Ethics Committee extends review of Rep. Chris Collins

Ethics Committee extends review of Rep. Chris Collins

The Office of Congressional Ethics recommended on Thursday that one of Trump's biggest supporters in Congress, Rep. Chris Collins (R-NY) be investigated for insider trading. Based on that report, the House Ethics Committee said it was continuing its investigation of Collins, a Republican from Clarence and one of President Trump's strongest congressional allies.

The Office of Congressional Ethics (OCE), an independent entity that reviews allegations against House members, concluded in a report that there is "substantial reason to believe" Collins improperly shared nonpublic information in the purchase of Innate Immunotherapeutics Limited stocks. It also says there is substantial reason to believe that Collins took action for his personal financial gain.

"They're a waste of taxpayer money and they accomplish nothing", Collins told reporters in the Capitol.

Rep. Chris CollinsChristopher (Chris) Carl CollinsTrump ally: Timing on Russian Federation investigation tweet "could have been better" Ethics investigators looking into GOP rep's investment partners: report GOP rep unaware of health bill's impact on his state despite voting for it MORE (R-N.Y.) may have violated federal law and House rules by sharing nonpublic information with investors of an Australian pharmaceutical company, the Office of Congressional Ethics alleged in a report released Thursday.

The OCE recommended the Ethics Committee further review two allegations against Collins: that he shared non-public information that may have been important to investors deciding whether to purchase company stock, and that he used his official role to assist Innate by discussing the company with National Institutes of Health employees.

"Rep. Collins has done nothing improper, and his cooperation and candor during the OCE review process confirm he has nothing to hide", Braden said in a letter to the House Ethics Committee. "How do Western New Yorkers feel about Rep. Collins possibly breaking federal law by engaging in insider trading?"

Pursuant to Committee Rule 17A, the Committee hereby publishes OCE's Report and Findings relating to allegations against Representative Collins, and Representative Collins's response to OCE's Report and Findings.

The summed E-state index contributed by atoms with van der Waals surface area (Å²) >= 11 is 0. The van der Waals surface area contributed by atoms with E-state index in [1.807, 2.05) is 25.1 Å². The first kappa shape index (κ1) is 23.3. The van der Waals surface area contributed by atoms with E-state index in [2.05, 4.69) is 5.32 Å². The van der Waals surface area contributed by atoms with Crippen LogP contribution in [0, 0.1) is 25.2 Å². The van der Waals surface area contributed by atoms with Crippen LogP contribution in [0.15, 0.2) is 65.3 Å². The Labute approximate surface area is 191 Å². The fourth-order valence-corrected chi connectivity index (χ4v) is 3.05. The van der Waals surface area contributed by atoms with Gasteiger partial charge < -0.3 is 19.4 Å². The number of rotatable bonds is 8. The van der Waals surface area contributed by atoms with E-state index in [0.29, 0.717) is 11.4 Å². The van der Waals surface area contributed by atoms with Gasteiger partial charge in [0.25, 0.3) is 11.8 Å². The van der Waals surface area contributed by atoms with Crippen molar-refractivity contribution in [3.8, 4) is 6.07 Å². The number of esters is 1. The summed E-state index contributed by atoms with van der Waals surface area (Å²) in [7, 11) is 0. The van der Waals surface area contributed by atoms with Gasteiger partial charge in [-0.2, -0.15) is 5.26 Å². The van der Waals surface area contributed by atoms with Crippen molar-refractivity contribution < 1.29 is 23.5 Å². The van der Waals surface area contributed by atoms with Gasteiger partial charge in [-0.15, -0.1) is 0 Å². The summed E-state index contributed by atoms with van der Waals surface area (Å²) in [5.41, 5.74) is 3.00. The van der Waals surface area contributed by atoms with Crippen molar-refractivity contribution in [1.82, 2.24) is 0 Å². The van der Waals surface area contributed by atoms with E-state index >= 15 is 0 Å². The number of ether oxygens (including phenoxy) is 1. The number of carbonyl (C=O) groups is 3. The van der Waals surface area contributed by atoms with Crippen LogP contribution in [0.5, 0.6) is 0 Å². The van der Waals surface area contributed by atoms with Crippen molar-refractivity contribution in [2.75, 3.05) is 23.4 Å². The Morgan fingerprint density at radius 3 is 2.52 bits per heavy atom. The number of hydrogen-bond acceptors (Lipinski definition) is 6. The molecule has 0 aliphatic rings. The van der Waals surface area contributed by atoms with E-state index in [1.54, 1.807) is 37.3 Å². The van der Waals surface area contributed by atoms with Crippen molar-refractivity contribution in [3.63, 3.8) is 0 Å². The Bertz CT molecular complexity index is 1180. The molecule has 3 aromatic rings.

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"Throughout my tenure in Congress I have followed all rules and ethical guidelines when it comes to my personal investments". "Rep. Collins has done nothing improper, and his cooperation and candor during the OCE review process confirm he has nothing to hide", they wrote in an August 14 letter released Thursday by the Ethics Committee.

OCE identified multiple instances in which Collins provided updates to US investors regarding clinical trials and a private placement offering.

Price did not cooperate with the OCE probe, according to the report.

He noted that the Office of Congressional Ethics dismissed other allegations against Collins, such as Rep. Louise M. Slaughter's charge that he wrote a provision in a bill called the 21st Century Cures Act to benefit Innate.

An unnamed NIH employee told investigators that Collins represented himself as being connected with Innate Immuno and said the firm was in need of "some help with the design of the next Phase 2 trial and he asked me whether I would be willing to help them, and I said yes". The official then invited Collins for a visit. In that meeting, Collins is alleged to have asked with help in designing Innate Immuno's drug trial. The company's prospects tanked after its multiple sclerosis drug failed to demonstrate a meaningful benefit for patients.

In interviews with OCE, Collins "stated that he went to NIH as a private citizen and that his visit had no relation to any official duties" but also described it as akin to a "high school field trip", the report said.

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